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UI experience 2020 pack

After downloading the ASN Filter Designer, most people just want to play with the tool, in order to get a feeling of whether it works for them. But how do you get started with the ASN Filter Designer? Based on some great user feedback, ASNFD v4.4 now comes with the UI experience 2020 pack. This pack includes detailed coaching tips, an enhanced user experience and step-by-step instructions to get you started with your design.

A quick overview of the ASN Filter Designer v4.4 is given below, and we’re sure that you’ll agree that it’s an awesome tool for DSP IIR/FIR digital filter design!

The ASN Filter Designer has a fast, intuitive user interface. Interactively design, validate and deploy your digital filter within minutes rather than hours. However, getting started with DSP Filter Design can be difficult, especially when you don’t have deep knowledge of digital signal processing. Most people just want to experiment with a tool to get a feeling whether it works for them (sure, there are tutorials and videos). But where do you start?

Start experimenting with filter design immediately

That’s why we have developed the UI Experience 2020 pack. Based on user feedback, we’ve created detailed tooltips and animations of key functionality. Within minutes, you’ll get a kick-start into functionalities such as chart zooming, panning and design markers.

Coaching tips, enhanced user experience, step-by-step instructions

Based on user feedback, the UI Experience 2020 pack includes:

  • Extensive coaching tips
  • Detailed explanations of design methods and types of filters
  • Enhanced user experience:
    • cursors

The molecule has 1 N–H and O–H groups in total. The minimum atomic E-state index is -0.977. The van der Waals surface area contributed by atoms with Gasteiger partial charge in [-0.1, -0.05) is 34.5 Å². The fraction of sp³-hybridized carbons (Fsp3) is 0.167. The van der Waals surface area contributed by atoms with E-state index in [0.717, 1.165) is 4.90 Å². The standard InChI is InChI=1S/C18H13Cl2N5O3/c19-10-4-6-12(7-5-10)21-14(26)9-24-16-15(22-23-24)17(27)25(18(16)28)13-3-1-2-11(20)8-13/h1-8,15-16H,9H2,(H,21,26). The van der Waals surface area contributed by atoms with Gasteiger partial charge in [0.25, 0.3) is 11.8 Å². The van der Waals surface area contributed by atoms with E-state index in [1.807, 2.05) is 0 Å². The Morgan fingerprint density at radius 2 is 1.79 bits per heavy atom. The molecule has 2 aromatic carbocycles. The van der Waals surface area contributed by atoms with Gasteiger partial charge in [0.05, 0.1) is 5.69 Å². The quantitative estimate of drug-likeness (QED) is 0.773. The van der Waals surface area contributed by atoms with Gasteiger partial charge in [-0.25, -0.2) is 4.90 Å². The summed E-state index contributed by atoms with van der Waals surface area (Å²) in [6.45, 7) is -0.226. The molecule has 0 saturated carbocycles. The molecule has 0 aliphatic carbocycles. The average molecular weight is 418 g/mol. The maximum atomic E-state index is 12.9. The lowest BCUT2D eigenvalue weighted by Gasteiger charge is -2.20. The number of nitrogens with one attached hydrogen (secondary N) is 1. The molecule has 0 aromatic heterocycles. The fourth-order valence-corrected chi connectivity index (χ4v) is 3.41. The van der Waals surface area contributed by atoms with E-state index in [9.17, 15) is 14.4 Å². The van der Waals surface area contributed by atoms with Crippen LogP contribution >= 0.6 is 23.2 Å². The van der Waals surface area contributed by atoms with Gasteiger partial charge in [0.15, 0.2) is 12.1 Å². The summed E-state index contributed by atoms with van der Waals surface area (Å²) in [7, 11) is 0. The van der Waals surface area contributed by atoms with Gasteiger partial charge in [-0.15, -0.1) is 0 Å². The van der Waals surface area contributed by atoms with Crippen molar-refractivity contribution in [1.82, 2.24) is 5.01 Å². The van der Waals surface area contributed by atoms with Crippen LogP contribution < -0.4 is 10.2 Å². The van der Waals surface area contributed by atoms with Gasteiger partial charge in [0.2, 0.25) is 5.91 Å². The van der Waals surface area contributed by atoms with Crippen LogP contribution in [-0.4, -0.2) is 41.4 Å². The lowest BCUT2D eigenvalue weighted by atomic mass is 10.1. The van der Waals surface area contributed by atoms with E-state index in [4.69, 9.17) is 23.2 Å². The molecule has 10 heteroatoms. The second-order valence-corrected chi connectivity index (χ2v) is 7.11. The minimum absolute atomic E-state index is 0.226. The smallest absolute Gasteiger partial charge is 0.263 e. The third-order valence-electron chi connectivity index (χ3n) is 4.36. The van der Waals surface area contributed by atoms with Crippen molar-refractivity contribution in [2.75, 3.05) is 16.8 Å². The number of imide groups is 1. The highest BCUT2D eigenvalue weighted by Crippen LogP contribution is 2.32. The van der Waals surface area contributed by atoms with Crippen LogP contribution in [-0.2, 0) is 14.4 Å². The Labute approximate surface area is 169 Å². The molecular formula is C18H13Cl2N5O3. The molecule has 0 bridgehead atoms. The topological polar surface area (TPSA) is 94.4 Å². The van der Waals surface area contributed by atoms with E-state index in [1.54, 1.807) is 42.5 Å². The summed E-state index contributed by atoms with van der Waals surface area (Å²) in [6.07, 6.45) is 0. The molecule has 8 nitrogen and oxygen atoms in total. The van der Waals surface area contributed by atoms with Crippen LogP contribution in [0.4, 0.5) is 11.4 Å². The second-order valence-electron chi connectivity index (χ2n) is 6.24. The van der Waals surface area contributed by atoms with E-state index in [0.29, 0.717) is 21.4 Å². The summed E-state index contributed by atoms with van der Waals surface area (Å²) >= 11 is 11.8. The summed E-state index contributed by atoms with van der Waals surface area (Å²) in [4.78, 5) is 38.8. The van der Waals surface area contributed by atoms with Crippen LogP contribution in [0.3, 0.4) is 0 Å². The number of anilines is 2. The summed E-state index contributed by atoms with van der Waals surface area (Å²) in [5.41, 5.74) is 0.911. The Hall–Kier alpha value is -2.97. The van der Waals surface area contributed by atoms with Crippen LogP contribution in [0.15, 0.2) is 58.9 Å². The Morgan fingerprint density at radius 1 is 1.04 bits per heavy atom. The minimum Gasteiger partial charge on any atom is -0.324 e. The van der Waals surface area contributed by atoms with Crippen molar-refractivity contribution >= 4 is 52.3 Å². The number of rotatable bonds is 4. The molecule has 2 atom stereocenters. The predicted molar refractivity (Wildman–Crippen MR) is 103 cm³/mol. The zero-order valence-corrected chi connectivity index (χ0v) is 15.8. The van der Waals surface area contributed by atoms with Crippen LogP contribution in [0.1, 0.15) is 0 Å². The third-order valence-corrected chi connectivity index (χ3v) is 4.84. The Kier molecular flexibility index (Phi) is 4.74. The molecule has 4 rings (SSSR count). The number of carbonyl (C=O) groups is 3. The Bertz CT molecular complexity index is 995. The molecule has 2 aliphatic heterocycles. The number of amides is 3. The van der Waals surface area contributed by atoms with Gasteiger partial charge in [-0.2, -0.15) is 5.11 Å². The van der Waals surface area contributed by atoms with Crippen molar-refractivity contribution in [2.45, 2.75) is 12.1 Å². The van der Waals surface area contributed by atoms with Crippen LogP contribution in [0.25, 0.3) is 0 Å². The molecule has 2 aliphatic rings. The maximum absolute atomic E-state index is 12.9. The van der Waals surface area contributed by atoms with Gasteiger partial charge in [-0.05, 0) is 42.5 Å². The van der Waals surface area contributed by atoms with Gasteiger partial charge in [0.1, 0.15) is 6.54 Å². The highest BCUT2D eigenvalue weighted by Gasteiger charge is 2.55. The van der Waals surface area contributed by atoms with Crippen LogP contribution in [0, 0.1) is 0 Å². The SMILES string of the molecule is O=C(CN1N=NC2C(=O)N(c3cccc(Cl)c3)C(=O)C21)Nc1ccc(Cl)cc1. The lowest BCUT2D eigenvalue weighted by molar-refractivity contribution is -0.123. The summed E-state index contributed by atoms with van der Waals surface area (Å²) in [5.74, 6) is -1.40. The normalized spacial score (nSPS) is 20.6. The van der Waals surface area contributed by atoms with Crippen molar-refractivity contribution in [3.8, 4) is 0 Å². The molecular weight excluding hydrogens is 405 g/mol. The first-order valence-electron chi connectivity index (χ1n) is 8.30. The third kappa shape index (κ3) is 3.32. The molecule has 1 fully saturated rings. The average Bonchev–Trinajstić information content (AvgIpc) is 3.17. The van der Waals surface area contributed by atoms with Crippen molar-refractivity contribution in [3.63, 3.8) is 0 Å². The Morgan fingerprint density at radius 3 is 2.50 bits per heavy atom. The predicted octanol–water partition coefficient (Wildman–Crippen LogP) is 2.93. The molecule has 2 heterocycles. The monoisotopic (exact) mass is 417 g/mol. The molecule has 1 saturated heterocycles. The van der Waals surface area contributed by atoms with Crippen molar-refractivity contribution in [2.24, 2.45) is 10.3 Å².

• animations
    • visual effects
  • Short cuts to detailed worked solutions, tutorials and step-by-step instructions

Feedback from the user community has been very positive indeed! By providing detailed tooltips and animations of key functionality, the initial hurdle of designing a filter with your desired specifications has now been significantly simplified.

So start with the ASN Filter Designer right away, and cut your development costs by up to 75%!

ASN Filter Designer box
ASN Filter Designer box, the powerful DSP Filter Designer platform

For many IoT sensor measurement applications, an IIR or FIR filter is just one of the many components needed for an algorithm. This could be a powerline interference canceller for a biomedical application or even a simpler DC loadcell filter. In many cases, it is necessary to integrate a filter into a complete algorithm in another domain.

Python is a very popular general-purpose programming language with support for numerical computing, allowing for the design of algorithms and performing data analysis. The language’s numpy and signal add-on modules attempt to bridge the gap between numerical algorithmic languages, such as Matlab and more traditional programming languages, such as C/C++. As such, it is much more appealing to experienced programmers, who are used to C/C++ data types, syntax and functionality, rather than Matlab’s scripting language that is more aimed at mathematicans developing algorithmic concepts.

ASN Filter Designer automatic code generator for Python

The ASN Filter Designer greatly simplifies exporting a designed filter to Python via its automatic code generator. The code generator supports all aspects of the ASN Filter Designer, allowing for a complete design comprised of H1, H2 and H3 filters and math operators to be fully integrated with an algorithm in Python.

The Python code generator can be accessed via the filter summary options (as shown on the right). Selecting this option will automatically generate a Python .py file based on the current design settings.

In order to use the generated code in a Python project, the following two framework files are provided in the
ASN Filter Designer’s installation directory in the \Python directory:

ASNFDFilterData.py
ASNFDImport.py

A convenient shortcut to the relevant Framework files and examples is available in the Filter summary toolbar via the folder symbol (see left).